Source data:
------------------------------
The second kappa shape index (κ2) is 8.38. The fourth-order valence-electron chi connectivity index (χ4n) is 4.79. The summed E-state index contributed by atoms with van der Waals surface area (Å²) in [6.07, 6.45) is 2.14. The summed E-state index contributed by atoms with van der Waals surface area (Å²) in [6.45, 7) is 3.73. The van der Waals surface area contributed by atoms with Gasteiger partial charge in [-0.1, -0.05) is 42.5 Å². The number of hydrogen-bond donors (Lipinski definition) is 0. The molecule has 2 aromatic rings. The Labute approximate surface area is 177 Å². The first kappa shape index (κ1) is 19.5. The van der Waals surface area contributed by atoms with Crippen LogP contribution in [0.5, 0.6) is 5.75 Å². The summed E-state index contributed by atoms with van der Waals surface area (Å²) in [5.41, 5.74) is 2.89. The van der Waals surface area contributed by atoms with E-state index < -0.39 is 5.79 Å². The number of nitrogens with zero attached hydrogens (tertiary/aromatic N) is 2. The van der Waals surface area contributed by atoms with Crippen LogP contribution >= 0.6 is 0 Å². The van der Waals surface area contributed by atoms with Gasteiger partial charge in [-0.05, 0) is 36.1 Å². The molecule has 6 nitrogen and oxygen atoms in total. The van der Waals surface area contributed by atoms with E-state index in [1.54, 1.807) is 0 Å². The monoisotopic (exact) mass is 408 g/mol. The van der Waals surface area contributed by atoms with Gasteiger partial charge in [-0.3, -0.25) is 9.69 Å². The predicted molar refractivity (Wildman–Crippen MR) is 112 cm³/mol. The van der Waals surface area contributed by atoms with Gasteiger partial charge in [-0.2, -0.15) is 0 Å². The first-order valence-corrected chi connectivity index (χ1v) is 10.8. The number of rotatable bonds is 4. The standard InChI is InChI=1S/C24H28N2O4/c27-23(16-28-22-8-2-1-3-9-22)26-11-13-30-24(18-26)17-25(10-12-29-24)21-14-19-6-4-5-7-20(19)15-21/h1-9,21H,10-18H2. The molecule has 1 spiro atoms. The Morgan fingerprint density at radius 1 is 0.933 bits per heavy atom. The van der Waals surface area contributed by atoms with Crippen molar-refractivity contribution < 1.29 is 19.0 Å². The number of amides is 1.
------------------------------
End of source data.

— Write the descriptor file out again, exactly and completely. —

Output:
The second kappa shape index (κ2) is 8.38. The fourth-order valence-electron chi connectivity index (χ4n) is 4.79. The summed E-state index contributed by atoms with van der Waals surface area (Å²) in [6.07, 6.45) is 2.14. The summed E-state index contributed by atoms with van der Waals surface area (Å²) in [6.45, 7) is 3.73. The van der Waals surface area contributed by atoms with Gasteiger partial charge in [-0.1, -0.05) is 42.5 Å². The number of hydrogen-bond donors (Lipinski definition) is 0. The molecule has 2 aromatic rings. The Labute approximate surface area is 177 Å². The first kappa shape index (κ1) is 19.5. The van der Waals surface area contributed by atoms with Crippen LogP contribution in [0.5, 0.6) is 5.75 Å². The summed E-state index contributed by atoms with van der Waals surface area (Å²) in [5.41, 5.74) is 2.89. The van der Waals surface area contributed by atoms with E-state index < -0.39 is 5.79 Å². The number of nitrogens with zero attached hydrogens (tertiary/aromatic N) is 2. The van der Waals surface area contributed by atoms with Crippen LogP contribution >= 0.6 is 0 Å². The van der Waals surface area contributed by atoms with Gasteiger partial charge in [-0.05, 0) is 36.1 Å². The molecule has 6 nitrogen and oxygen atoms in total. The van der Waals surface area contributed by atoms with E-state index in [1.54, 1.807) is 0 Å². The monoisotopic (exact) mass is 408 g/mol. The van der Waals surface area contributed by atoms with Gasteiger partial charge in [-0.3, -0.25) is 9.69 Å². The predicted molar refractivity (Wildman–Crippen MR) is 112 cm³/mol. The van der Waals surface area contributed by atoms with Gasteiger partial charge in [-0.2, -0.15) is 0 Å². The first-order valence-corrected chi connectivity index (χ1v) is 10.8. The number of rotatable bonds is 4. The standard InChI is InChI=1S/C24H28N2O4/c27-23(16-28-22-8-2-1-3-9-22)26-11-13-30-24(18-26)17-25(10-12-29-24)21-14-19-6-4-5-7-20(19)15-21/h1-9,21H,10-18H2. The molecule has 1 spiro atoms. The Morgan fingerprint density at radius 1 is 0.933 bits per heavy atom. The van der Waals surface area contributed by atoms with Crippen molar-refractivity contribution < 1.29 is 19.0 Å². The number of amides is 1.